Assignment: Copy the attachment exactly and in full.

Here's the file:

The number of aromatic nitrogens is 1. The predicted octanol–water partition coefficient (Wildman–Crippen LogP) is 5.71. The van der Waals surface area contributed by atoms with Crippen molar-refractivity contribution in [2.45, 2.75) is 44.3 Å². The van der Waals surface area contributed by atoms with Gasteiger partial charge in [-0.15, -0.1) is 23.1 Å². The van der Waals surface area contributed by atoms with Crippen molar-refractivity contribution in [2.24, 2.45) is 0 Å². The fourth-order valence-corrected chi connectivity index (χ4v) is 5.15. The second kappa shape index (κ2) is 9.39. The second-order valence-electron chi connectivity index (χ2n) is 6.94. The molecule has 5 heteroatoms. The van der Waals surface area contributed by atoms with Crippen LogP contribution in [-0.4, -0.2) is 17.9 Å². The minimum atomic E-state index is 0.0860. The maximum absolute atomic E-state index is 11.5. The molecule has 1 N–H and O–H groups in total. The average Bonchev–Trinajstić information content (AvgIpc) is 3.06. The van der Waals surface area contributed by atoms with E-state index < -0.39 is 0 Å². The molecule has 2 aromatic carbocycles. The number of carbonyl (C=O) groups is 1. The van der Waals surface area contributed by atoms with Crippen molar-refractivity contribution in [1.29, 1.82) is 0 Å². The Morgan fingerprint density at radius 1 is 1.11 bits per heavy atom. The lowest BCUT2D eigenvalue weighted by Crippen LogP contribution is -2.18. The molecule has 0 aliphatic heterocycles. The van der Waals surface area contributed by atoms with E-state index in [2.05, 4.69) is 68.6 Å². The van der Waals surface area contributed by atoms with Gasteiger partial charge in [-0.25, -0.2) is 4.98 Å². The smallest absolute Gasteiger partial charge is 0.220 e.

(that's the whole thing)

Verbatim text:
The number of aromatic nitrogens is 1. The predicted octanol–water partition coefficient (Wildman–Crippen LogP) is 5.71. The van der Waals surface area contributed by atoms with Crippen molar-refractivity contribution in [2.45, 2.75) is 44.3 Å². The van der Waals surface area contributed by atoms with Gasteiger partial charge in [-0.15, -0.1) is 23.1 Å². The van der Waals surface area contributed by atoms with Crippen molar-refractivity contribution in [2.24, 2.45) is 0 Å². The fourth-order valence-corrected chi connectivity index (χ4v) is 5.15. The second kappa shape index (κ2) is 9.39. The second-order valence-electron chi connectivity index (χ2n) is 6.94. The molecule has 5 heteroatoms. The van der Waals surface area contributed by atoms with Crippen LogP contribution in [-0.4, -0.2) is 17.9 Å². The minimum atomic E-state index is 0.0860. The maximum absolute atomic E-state index is 11.5. The molecule has 1 N–H and O–H groups in total. The average Bonchev–Trinajstić information content (AvgIpc) is 3.06. The van der Waals surface area contributed by atoms with E-state index < -0.39 is 0 Å². The molecule has 2 aromatic carbocycles. The number of carbonyl (C=O) groups is 1. The van der Waals surface area contributed by atoms with Crippen molar-refractivity contribution in [1.29, 1.82) is 0 Å². The Morgan fingerprint density at radius 1 is 1.11 bits per heavy atom. The lowest BCUT2D eigenvalue weighted by Crippen LogP contribution is -2.18. The molecule has 0 aliphatic heterocycles. The van der Waals surface area contributed by atoms with E-state index in [2.05, 4.69) is 68.6 Å². The van der Waals surface area contributed by atoms with Gasteiger partial charge in [-0.25, -0.2) is 4.98 Å². The smallest absolute Gasteiger partial charge is 0.220 e.